"If you think I'm going to get myself mixed up with you, you're crazy. You're pretty good and you`ve got style, but first comes you, second comes you, third comes you. You're one of those egotistical smart alecks with big ideas. You think you've got a right to get away with murder, and I imagine you often do, but not with me."
That's Evelyn Hahn (Joan Bennett) speaking. She's standing under an awning while the rain buckets down. She's just had an evening out with John Muller (Paul Henreid), a man she met when he came to the office of Dr. Victor Bartok because he'd heard he looks just like Bartok. Bartok is a psychologist and Evelyn Hahn manages things for him. And Evelyn Hahn, unknowingly, has Muller pegged. He's a smart, me first, anti-social criminal who thinks he should have the best. Now he's on the run because a gambler he tried to rob is after him. After seeing Bartok, Muller realizes he's got an escape hatch handy. The two are as identical as twins, except that Bartok has a scar on his cheek. A little boning up on psychology, a little practice mastering Bartok's handwriting, a little self-inflicted scar-making with a scalpel, and a little murder...and Muller becomes Bartok. Can retribution be far behind?
The Scar (aka Hollow Triumph) features great John Alton cinematography. The movie is always a pleasure to watch. Alton often was able to make a B movie look like it might have A movie potential. Paul Henreid, who produced the film, wanted to shed his image of being nothing but a sympathetic nice guy. He does a fine, assured job as Muller, a self-centered, manipulating egoist for whom murder is just another solution to a problem. Briefly seen is Leslie Brooks, a scheming fixture of low budget films, as gorgeous arm candy with Muller/Bartok. To see a real noir mellerdramer, watch her as the star of Blonde Ice, made the same year.
Joan Bennett, however, is utterly wasted. One can't help wondering why she took the role unless possibly as a favor to Henreid. To see just how good she was, watch her in Jean Renoir's The Woman on the Beach [ NON-USA FORMAT, PAL, Reg.2 Import - Spain ], made the year before with Robert Ryan, and Max Ophul's The Reckless Moment (The Blank Wall) [ NON-USA FORMAT, PAL, Reg.2 Import - Great Britain ], made the year after with James Mason.
The Limping Man:
This goose is reasonably well prepared. The ending of The Limping Man, however, is so arbitrary and dishonest it makes clear how little regard for the audience, or for the integrity of their own movie, the producers must have had.
World War II vet Frank Pryor (Lloyd Bridges) returns to London from America after six years to look up an old flame, Pauline French (Moira Lister), now a successful actress. As he and the other passengers deplane and walk across to the terminal, Frank pauses for a moment and asks the man beside him for a light. There's a gunshot and the man crumples to the ground, shot by a marksman with a high-powered rifle, an assassin with a limp. It's not long before Frank Pryor is up to his neck in murderous intrigue. The mix includes blackmail, smuggling, magic acts, gritty Thames-side docks, backstage theater doings, a pouting French singer and, Frank discovers, some indiscretions in Pauline's past. The plot, under Cy Endfield's direction, keeps moving briskly ahead. The photography is nifty, with lots of nighttime eeriness, shadowy theater cellars and fear-filled eyes highlighted in the gloom.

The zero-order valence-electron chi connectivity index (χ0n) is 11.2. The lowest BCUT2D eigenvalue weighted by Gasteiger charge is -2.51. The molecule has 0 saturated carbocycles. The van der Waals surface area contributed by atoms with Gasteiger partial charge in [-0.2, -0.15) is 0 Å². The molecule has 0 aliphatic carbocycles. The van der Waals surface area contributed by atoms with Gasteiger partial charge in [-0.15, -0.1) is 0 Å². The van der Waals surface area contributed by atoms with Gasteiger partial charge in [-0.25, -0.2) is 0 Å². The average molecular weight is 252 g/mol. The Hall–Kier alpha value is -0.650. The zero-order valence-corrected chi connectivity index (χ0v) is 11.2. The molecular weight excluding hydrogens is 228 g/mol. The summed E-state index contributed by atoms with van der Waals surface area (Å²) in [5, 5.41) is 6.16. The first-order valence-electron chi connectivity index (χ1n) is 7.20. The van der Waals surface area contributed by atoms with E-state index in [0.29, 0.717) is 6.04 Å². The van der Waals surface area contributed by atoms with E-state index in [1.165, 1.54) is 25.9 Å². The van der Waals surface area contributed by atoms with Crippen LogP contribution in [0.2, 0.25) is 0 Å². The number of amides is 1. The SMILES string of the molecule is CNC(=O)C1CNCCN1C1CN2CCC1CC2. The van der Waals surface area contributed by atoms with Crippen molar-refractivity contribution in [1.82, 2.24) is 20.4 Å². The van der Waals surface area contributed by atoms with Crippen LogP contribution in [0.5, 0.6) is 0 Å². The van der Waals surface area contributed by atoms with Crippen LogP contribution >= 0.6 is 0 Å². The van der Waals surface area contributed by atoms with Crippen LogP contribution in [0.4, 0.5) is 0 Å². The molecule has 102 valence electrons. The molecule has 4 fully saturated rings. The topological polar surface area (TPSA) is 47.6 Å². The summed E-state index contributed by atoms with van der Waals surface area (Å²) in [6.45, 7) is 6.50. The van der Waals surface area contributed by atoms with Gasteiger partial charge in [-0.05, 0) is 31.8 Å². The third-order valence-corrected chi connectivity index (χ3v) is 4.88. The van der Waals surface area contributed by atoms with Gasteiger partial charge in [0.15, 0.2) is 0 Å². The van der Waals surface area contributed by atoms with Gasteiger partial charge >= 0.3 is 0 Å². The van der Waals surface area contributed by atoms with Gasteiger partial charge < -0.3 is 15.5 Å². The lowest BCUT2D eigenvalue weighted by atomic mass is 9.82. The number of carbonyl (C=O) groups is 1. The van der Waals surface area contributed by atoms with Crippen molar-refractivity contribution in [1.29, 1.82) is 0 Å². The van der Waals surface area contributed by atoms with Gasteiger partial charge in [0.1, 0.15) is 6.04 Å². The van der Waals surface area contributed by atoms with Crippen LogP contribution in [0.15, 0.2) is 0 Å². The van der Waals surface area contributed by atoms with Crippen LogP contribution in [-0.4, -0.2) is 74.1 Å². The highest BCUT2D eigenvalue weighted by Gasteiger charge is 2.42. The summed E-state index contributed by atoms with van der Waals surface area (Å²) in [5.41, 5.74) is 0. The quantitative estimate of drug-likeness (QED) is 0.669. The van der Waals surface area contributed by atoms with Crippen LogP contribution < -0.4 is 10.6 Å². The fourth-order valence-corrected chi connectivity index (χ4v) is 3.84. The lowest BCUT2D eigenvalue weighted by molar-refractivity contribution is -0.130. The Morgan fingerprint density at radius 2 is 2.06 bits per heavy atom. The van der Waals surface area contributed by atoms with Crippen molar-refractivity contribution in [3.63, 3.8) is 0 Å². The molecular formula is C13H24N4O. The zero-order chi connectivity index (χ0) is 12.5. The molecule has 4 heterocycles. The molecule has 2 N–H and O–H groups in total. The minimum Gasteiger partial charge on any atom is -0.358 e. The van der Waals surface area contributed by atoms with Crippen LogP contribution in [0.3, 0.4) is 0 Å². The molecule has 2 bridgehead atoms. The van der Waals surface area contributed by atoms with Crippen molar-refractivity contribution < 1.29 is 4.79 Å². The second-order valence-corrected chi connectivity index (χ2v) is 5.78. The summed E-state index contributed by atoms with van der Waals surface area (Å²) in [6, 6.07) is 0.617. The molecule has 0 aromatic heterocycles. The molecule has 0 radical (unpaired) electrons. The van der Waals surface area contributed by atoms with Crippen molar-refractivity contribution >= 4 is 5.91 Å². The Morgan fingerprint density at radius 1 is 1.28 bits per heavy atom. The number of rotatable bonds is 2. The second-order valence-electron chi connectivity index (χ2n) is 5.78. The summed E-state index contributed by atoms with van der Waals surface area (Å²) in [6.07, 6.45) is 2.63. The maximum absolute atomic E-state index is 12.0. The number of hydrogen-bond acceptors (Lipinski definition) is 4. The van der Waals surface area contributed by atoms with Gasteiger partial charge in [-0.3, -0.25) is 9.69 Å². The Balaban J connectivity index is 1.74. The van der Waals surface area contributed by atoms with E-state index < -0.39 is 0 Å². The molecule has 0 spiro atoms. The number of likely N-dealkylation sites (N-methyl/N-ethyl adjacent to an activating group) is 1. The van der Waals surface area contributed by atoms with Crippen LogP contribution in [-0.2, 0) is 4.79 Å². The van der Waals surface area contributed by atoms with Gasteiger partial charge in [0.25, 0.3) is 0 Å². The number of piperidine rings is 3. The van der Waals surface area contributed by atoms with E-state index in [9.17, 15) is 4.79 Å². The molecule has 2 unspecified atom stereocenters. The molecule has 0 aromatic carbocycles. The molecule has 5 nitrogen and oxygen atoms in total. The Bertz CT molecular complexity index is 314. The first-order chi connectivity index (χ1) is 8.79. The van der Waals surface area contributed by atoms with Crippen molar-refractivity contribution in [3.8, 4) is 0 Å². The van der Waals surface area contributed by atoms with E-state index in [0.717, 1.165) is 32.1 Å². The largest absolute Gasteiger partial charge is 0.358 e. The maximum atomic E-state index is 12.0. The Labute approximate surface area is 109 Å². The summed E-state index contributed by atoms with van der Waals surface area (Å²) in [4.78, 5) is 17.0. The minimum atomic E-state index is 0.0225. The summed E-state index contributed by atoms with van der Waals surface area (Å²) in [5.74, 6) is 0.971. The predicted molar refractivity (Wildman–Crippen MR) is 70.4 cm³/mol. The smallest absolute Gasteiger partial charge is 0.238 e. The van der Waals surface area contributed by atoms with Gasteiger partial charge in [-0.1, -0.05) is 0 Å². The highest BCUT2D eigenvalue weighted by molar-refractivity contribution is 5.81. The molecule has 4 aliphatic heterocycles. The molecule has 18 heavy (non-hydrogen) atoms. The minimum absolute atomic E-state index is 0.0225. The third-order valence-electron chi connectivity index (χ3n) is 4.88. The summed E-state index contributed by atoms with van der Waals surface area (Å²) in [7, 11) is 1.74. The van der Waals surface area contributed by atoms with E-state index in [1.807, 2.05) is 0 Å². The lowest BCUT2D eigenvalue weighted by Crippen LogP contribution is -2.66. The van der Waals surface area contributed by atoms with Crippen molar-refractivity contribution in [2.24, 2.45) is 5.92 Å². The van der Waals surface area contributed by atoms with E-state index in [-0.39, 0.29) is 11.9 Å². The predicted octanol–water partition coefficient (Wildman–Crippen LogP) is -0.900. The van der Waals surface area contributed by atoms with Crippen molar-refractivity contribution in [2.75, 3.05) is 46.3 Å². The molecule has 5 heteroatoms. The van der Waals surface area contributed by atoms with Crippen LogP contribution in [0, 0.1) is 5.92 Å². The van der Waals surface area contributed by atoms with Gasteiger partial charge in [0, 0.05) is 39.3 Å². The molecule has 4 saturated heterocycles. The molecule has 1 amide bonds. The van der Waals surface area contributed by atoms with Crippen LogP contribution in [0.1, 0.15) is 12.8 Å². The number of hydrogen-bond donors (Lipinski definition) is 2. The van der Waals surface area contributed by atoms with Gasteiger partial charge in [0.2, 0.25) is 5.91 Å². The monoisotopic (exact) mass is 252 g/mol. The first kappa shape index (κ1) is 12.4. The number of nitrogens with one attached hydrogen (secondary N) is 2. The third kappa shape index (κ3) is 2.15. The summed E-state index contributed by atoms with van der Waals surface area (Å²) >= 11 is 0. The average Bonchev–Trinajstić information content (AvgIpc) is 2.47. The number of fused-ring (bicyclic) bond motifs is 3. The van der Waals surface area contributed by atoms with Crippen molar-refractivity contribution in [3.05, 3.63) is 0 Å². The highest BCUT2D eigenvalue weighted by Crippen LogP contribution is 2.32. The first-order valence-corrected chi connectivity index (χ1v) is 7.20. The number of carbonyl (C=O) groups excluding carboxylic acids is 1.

But the movie reeks of class-conscious accents and acting. Whole generations of British actors, if they were to have a hope of succeeding as lead players, had to master that plummy, nasal, upper-class diction that was supposed to be the hallmark of an English gentleman or lady. When sound came to the movies, that social stratification based on how one spoke was enforced with a vengeance. Things began to change for lead players only when Michael Caine hit the big-time in Britain and kept his Cockney accent. Moira Lister's Pauline French (Lister was born and raised in South Africa) sounds like the carefully educated daughter of the English landed aristocracy, the kind of woman who schedules her love life with her husband as meticulously as she schedules her social engagements with her equals, and with considerably less frequency. She gives such an overly bred, mannered performance it seems unlikely she'd be attracted to an American ex-GI like Lloyd Bridge's Frank Pryor. However, one of the pleasures of the movie is that Frank flies into London on a Lockheed Constellation. We see several shots of this most graceful of airplanes flying and on the ground.
The ending of The Limping Man is a complete cheat. While some of us might enjoy at least some of this movie's 76 minutes, and I'm one of them, its conclusion left me feeling that I'd just been made a fool of.
Both movies are in the public domain. Don't expect too much and you won't be disappointed.